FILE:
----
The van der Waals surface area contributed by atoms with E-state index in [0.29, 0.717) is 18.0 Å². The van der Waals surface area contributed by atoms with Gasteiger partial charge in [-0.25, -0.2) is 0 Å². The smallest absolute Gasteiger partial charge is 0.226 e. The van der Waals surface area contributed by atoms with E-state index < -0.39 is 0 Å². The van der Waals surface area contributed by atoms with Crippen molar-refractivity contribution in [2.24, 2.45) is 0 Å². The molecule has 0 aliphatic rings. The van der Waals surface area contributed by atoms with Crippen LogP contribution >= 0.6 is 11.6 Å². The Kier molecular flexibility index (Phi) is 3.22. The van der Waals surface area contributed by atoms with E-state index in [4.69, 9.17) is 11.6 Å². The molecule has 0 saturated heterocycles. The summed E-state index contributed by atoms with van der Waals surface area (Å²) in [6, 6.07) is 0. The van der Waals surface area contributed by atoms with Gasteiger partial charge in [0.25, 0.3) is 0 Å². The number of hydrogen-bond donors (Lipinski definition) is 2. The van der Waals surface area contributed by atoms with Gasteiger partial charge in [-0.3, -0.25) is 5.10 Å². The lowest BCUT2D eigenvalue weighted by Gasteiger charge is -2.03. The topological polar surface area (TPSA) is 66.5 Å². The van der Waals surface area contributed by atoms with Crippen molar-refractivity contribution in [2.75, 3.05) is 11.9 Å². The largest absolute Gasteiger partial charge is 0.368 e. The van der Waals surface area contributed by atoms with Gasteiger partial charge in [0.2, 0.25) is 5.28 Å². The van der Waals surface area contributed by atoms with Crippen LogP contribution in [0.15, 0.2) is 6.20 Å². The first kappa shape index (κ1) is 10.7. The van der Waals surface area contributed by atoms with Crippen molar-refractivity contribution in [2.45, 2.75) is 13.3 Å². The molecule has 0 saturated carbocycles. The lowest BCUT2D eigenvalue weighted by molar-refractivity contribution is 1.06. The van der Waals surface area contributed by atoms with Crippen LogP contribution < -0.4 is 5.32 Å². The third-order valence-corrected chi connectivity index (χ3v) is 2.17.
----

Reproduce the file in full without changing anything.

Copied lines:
The van der Waals surface area contributed by atoms with E-state index in [0.29, 0.717) is 18.0 Å². The van der Waals surface area contributed by atoms with Gasteiger partial charge in [-0.25, -0.2) is 0 Å². The smallest absolute Gasteiger partial charge is 0.226 e. The van der Waals surface area contributed by atoms with E-state index < -0.39 is 0 Å². The van der Waals surface area contributed by atoms with Crippen molar-refractivity contribution in [2.24, 2.45) is 0 Å². The molecule has 0 aliphatic rings. The van der Waals surface area contributed by atoms with Crippen LogP contribution >= 0.6 is 11.6 Å². The Kier molecular flexibility index (Phi) is 3.22. The van der Waals surface area contributed by atoms with E-state index in [4.69, 9.17) is 11.6 Å². The molecule has 0 saturated heterocycles. The summed E-state index contributed by atoms with van der Waals surface area (Å²) in [6, 6.07) is 0. The van der Waals surface area contributed by atoms with Gasteiger partial charge in [0.25, 0.3) is 0 Å². The number of hydrogen-bond donors (Lipinski definition) is 2. The van der Waals surface area contributed by atoms with Gasteiger partial charge in [-0.3, -0.25) is 5.10 Å². The lowest BCUT2D eigenvalue weighted by Gasteiger charge is -2.03. The topological polar surface area (TPSA) is 66.5 Å². The van der Waals surface area contributed by atoms with Crippen molar-refractivity contribution in [2.75, 3.05) is 11.9 Å². The largest absolute Gasteiger partial charge is 0.368 e. The van der Waals surface area contributed by atoms with Gasteiger partial charge in [0.2, 0.25) is 5.28 Å². The van der Waals surface area contributed by atoms with Crippen LogP contribution in [0.15, 0.2) is 6.20 Å². The first kappa shape index (κ1) is 10.7. The van der Waals surface area contributed by atoms with Crippen molar-refractivity contribution in [2.45, 2.75) is 13.3 Å². The molecule has 0 saturated carbocycles. The lowest BCUT2D eigenvalue weighted by molar-refractivity contribution is 1.06. The van der Waals surface area contributed by atoms with Crippen LogP contribution < -0.4 is 5.32 Å². The third-order valence-corrected chi connectivity index (χ3v) is 2.17.